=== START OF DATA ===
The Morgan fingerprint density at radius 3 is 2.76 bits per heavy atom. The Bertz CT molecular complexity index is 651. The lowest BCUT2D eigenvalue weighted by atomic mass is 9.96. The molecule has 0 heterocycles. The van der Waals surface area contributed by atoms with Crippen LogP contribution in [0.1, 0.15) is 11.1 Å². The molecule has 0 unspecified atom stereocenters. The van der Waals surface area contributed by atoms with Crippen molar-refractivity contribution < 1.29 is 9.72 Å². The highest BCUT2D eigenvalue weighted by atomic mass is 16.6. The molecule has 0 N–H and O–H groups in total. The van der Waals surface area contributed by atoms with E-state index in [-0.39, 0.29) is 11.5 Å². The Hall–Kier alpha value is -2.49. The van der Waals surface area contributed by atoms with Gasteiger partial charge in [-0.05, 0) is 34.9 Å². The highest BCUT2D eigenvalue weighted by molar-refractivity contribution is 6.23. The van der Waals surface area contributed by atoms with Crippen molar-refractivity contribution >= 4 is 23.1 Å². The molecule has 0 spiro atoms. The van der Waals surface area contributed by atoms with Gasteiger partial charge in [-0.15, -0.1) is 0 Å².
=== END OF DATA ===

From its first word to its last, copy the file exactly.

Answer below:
The Morgan fingerprint density at radius 3 is 2.76 bits per heavy atom. The Bertz CT molecular complexity index is 651. The lowest BCUT2D eigenvalue weighted by atomic mass is 9.96. The molecule has 0 heterocycles. The van der Waals surface area contributed by atoms with Crippen LogP contribution in [0.1, 0.15) is 11.1 Å². The molecule has 0 unspecified atom stereocenters. The van der Waals surface area contributed by atoms with Crippen molar-refractivity contribution < 1.29 is 9.72 Å². The highest BCUT2D eigenvalue weighted by atomic mass is 16.6. The molecule has 0 N–H and O–H groups in total. The van der Waals surface area contributed by atoms with E-state index in [-0.39, 0.29) is 11.5 Å². The Hall–Kier alpha value is -2.49. The van der Waals surface area contributed by atoms with Gasteiger partial charge in [-0.05, 0) is 34.9 Å². The highest BCUT2D eigenvalue weighted by molar-refractivity contribution is 6.23. The van der Waals surface area contributed by atoms with Crippen molar-refractivity contribution >= 4 is 23.1 Å². The molecule has 0 spiro atoms. The van der Waals surface area contributed by atoms with Gasteiger partial charge in [-0.15, -0.1) is 0 Å².